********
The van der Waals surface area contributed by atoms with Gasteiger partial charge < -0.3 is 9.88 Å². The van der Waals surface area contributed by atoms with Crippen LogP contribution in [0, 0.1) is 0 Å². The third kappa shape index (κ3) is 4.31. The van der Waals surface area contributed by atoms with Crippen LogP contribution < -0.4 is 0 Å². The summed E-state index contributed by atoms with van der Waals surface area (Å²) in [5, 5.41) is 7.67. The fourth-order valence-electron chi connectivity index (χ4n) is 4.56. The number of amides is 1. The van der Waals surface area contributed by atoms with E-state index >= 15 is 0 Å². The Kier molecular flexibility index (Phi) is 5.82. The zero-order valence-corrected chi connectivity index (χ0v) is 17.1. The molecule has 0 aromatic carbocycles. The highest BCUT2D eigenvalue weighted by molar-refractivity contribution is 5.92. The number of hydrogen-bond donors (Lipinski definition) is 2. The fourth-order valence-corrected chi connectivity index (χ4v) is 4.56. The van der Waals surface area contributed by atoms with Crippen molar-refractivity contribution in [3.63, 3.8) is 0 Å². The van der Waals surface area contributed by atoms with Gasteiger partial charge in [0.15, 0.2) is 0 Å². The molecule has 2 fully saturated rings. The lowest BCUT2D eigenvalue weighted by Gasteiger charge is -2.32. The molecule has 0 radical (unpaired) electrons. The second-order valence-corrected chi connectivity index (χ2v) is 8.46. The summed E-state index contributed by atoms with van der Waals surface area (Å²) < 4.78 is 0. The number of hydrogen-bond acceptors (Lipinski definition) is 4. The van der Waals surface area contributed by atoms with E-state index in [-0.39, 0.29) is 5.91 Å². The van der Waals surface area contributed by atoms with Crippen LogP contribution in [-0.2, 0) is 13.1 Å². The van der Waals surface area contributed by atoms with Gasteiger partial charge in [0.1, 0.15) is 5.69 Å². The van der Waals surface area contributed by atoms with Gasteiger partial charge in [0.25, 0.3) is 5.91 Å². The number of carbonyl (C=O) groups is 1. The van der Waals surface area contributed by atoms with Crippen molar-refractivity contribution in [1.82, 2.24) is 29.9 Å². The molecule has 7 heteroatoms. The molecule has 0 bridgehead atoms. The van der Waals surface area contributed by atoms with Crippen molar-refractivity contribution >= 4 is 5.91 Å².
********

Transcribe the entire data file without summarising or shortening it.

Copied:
The van der Waals surface area contributed by atoms with Gasteiger partial charge < -0.3 is 9.88 Å². The van der Waals surface area contributed by atoms with Crippen LogP contribution in [0, 0.1) is 0 Å². The third kappa shape index (κ3) is 4.31. The van der Waals surface area contributed by atoms with Crippen LogP contribution < -0.4 is 0 Å². The summed E-state index contributed by atoms with van der Waals surface area (Å²) in [5, 5.41) is 7.67. The fourth-order valence-electron chi connectivity index (χ4n) is 4.56. The number of amides is 1. The van der Waals surface area contributed by atoms with E-state index >= 15 is 0 Å². The Kier molecular flexibility index (Phi) is 5.82. The zero-order valence-corrected chi connectivity index (χ0v) is 17.1. The molecule has 0 aromatic carbocycles. The highest BCUT2D eigenvalue weighted by molar-refractivity contribution is 5.92. The number of hydrogen-bond donors (Lipinski definition) is 2. The fourth-order valence-corrected chi connectivity index (χ4v) is 4.56. The van der Waals surface area contributed by atoms with Crippen molar-refractivity contribution in [3.63, 3.8) is 0 Å². The van der Waals surface area contributed by atoms with Gasteiger partial charge in [0.15, 0.2) is 0 Å². The molecule has 2 fully saturated rings. The lowest BCUT2D eigenvalue weighted by Gasteiger charge is -2.32. The molecule has 0 radical (unpaired) electrons. The second-order valence-corrected chi connectivity index (χ2v) is 8.46. The summed E-state index contributed by atoms with van der Waals surface area (Å²) < 4.78 is 0. The number of hydrogen-bond acceptors (Lipinski definition) is 4. The van der Waals surface area contributed by atoms with E-state index in [-0.39, 0.29) is 5.91 Å². The van der Waals surface area contributed by atoms with Crippen LogP contribution in [-0.2, 0) is 13.1 Å². The van der Waals surface area contributed by atoms with Gasteiger partial charge in [0.1, 0.15) is 5.69 Å². The van der Waals surface area contributed by atoms with Gasteiger partial charge in [0.25, 0.3) is 5.91 Å². The number of carbonyl (C=O) groups is 1. The van der Waals surface area contributed by atoms with Crippen molar-refractivity contribution in [1.82, 2.24) is 29.9 Å². The molecule has 7 heteroatoms. The molecule has 0 bridgehead atoms. The van der Waals surface area contributed by atoms with Crippen molar-refractivity contribution >= 4 is 5.91 Å².